Republican less-government platitutdes notwithstanding, South Dakota remains a welfare state. Mr. Woodring draws my attention to a report in that Sioux Falls paper on the Census Bureau's 2009 Consolidated Federal Funds Report. The Census says South Dakota received $9.5 billion dollars from Uncle Sam last year. That's up from $5.1 billion in FY2000.
Put that $9.5 billion in perspective: The federal government spends eight times more on us than we spend on ourselves through our state government's general fund expenditures. Self-reliance, anyone? (Thank-you notes may be sent to 1600 Pennsylvania Avenue NW, Washington D.C. 20500.)
Mr. Woodring finds our windfall is unsurprising and ascribes it to our being "a largely rural state with lots of roads." True... but the biggest beneficiaries of federal largesse are our biggest urban counties. Minnehaha and Pennington lead the list with $1.9 billion and $1.1 billion, respectively. The only two counties in the top ten that are not also home to one of South Dakota's ten largest cities are Shannon (6th, $236 million) and Meade (8th, $210 million).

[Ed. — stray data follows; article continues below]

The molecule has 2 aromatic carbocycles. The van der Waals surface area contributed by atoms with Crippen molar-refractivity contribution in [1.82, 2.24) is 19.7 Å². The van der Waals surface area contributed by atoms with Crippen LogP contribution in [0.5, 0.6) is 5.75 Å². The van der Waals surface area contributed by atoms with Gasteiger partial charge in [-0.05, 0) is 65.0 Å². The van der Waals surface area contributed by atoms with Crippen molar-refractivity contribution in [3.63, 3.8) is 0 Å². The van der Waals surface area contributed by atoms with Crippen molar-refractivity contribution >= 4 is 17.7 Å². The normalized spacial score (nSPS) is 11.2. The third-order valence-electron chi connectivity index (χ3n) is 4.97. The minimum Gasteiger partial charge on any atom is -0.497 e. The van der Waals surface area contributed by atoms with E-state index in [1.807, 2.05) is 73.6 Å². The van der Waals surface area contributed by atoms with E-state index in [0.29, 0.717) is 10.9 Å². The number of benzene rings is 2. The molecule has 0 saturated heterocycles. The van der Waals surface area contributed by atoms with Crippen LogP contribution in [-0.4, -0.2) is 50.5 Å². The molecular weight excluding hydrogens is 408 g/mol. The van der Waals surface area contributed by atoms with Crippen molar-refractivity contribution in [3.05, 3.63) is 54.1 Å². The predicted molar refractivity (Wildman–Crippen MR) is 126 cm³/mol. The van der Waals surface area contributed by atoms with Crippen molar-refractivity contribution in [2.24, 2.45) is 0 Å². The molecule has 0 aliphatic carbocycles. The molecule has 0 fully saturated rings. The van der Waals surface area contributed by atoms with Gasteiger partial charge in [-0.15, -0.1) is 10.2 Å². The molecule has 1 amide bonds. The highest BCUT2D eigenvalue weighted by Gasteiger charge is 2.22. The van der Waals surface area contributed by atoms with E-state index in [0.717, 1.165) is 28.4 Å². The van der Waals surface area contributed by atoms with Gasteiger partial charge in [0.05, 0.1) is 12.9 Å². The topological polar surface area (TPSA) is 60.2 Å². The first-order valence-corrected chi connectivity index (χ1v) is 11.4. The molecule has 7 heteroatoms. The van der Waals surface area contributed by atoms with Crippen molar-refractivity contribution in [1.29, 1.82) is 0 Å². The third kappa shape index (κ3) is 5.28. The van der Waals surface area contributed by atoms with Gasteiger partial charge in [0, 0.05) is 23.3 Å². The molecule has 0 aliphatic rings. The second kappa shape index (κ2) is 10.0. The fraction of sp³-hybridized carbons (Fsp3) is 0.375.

My home, Lake County, got $104 million. Madison's city budget is around $18 million.
And while we get a fair amount of money for laying new concrete and asphalt, over 50% of the federal dollars we get go for direct assistance like retirement and disability payments, Medicare payments, unemployment compensation, student aid, farming subsidies and housing assistance. As I've reported previously, roads are not at the top of the list of our handouts from Uncle Sam. It's not even Indians who make South Dakota a big welfare state. It's old folks, sick folks, kids, farmers, and other friends and neighbors who need help.
South Dakota ranks tenth in per-capita federal expenditures. Our "best" category: we rank 4th in direct payments other than retirement and disability. Overall, Alaska is first. (Funny how states like South Dakota and Alaska breed such rampant biting of the hand that feeds them.)
Naturally, the number I really want to compare is our average per capita contribution to the federal coffers. I can't find the 2009 figure, but according to the Census Bureau's Statistical Abstract, in 2006, the average South Dakota income tax return submitted 77% of the national average per taxpayer's return. Say it again, dear readers: welfare.
Face facts, friends: South Dakota survives on federal assistance. And contrary to the good Dr. Blanchard's paraphrased comment in Ledyard King's report, it really is a contradiction for South Dakota Republicans to play to the Tea Party by crying about federal spending while assuring us they'll protect every federal program that keeps South Dakota afloat.
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